To investigate the presence of yawn response, we ran a generalized linear mixed model. The presence/absence of yawning response was the response variable (binomial error distribution, Nobservations = 121). The fixed factors were the SEX COMBINATION between the trigger and the receiver (male–female, female-male, male-male, female-female), the absolute values of ΔADI (|ADItrigger—ADIreceiver|), the MORPHOLOGY (YCT/YUCT), the CONTEXT and the SEEN (yes/no). The interaction between the identity of the trigger and receiver was inserted as a random factor (IDtrigger*IDreceiver). No collinearity was found between the fixed factors (range VIFmin = 1.17; VIFmax = 2.38). By using a likelihood-ratio test (Anova with argument test “Chisq”; Dobson 2002), to test the significance of the full model (Forstmeier and Schielzeth 2011), we compared the full model against a control model comprising all the factors except for the variable SEEN.


Prediction 1: Different yawn variants are present in drills

We collected a total of 319 spontaneous yawns (YCT = 104; YUCT = 215) from 11 individuals. From this sample, we extracted and codified via FACS both YCT (N = 25, from eight individuals) and YUCT (N = 39, from eight individuals). The a priori identification of YCT and YUCT was confirmed by the k-means unsupervised clustering analysis. The data for both YCT and YUCT clustered with the percentages of 100% (Fig. 1). The different AUs recorded during the peak of YCT and YUCT and the results of the Fisher’s exact test are reported in Table 3.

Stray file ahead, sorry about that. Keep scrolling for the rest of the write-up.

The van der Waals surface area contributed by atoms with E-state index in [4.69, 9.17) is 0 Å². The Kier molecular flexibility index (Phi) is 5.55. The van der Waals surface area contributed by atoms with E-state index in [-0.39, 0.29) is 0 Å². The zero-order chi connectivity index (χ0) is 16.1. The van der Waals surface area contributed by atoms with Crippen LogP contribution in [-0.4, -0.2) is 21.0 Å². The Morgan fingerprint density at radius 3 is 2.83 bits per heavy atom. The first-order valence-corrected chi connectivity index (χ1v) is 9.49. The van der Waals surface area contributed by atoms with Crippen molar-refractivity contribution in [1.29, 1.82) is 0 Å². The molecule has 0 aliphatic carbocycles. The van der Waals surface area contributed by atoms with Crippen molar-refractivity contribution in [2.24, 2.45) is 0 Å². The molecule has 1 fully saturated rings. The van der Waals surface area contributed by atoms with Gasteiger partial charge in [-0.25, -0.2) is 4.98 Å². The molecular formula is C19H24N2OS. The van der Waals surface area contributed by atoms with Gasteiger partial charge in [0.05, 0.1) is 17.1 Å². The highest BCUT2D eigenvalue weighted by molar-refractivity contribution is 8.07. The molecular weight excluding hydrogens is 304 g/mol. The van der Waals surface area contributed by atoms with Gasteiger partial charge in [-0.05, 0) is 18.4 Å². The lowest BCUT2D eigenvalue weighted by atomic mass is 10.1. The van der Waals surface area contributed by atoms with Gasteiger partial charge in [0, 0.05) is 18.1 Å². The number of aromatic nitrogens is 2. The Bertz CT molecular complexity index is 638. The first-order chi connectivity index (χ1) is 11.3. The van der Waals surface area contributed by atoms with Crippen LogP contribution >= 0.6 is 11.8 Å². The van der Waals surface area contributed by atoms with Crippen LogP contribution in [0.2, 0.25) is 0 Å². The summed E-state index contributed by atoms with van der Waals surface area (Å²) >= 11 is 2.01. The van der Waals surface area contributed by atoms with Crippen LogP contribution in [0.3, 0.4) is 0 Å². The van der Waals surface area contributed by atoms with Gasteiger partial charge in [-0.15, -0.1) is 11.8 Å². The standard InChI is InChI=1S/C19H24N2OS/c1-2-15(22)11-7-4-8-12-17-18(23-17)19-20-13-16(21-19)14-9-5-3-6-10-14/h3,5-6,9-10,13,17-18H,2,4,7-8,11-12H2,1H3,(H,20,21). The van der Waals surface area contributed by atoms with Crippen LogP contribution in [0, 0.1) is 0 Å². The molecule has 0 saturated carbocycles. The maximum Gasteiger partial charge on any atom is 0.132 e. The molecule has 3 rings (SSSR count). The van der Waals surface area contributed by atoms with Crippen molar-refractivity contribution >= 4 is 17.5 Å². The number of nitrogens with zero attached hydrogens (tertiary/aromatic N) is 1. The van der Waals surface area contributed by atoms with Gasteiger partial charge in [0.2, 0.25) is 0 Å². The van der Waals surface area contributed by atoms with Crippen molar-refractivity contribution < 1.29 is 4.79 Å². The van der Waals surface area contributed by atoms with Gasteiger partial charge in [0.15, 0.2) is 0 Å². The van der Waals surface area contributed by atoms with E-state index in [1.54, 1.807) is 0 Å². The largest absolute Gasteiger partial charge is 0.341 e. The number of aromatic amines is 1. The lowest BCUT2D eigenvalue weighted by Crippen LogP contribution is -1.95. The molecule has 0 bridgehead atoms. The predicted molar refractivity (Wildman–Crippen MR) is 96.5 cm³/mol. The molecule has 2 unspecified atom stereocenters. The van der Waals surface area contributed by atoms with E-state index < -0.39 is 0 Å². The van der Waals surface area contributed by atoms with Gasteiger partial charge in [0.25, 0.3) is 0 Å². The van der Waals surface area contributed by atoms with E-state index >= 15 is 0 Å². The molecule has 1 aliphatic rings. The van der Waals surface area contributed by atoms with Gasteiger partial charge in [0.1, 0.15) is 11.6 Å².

Fig. 1
figure 1

Bi-dimensional representation of the whole sample of yawns obtained by initializing the principal component analysis of mixed data (PCAmix) combined with the k-means clustering results. The differently shaped points on the map (circles and triangles) reflect the a priori classification of YCT (N = 25) and YUCT (N = 39); in the clouds identified by the k-means clustering, red and blue clusters represent the distribution of YCT and YUCT, respectively. Dimension 1 (Dim 1: 57.58%) and Dimension 2 (Dim 2: 13.47%) represent the original variables, a projection or "shadow" of the original data set. Each dimension represents a certain amount of the variation (i.e., information) contained in the original data set

Table 3 Comparison of the Action Units (AU) observed in YCT (yawn with covered teeth) and YUCT (yawn with uncovered teeth), the relative p values obtained by Fisher’s exact test (significant p values in bold)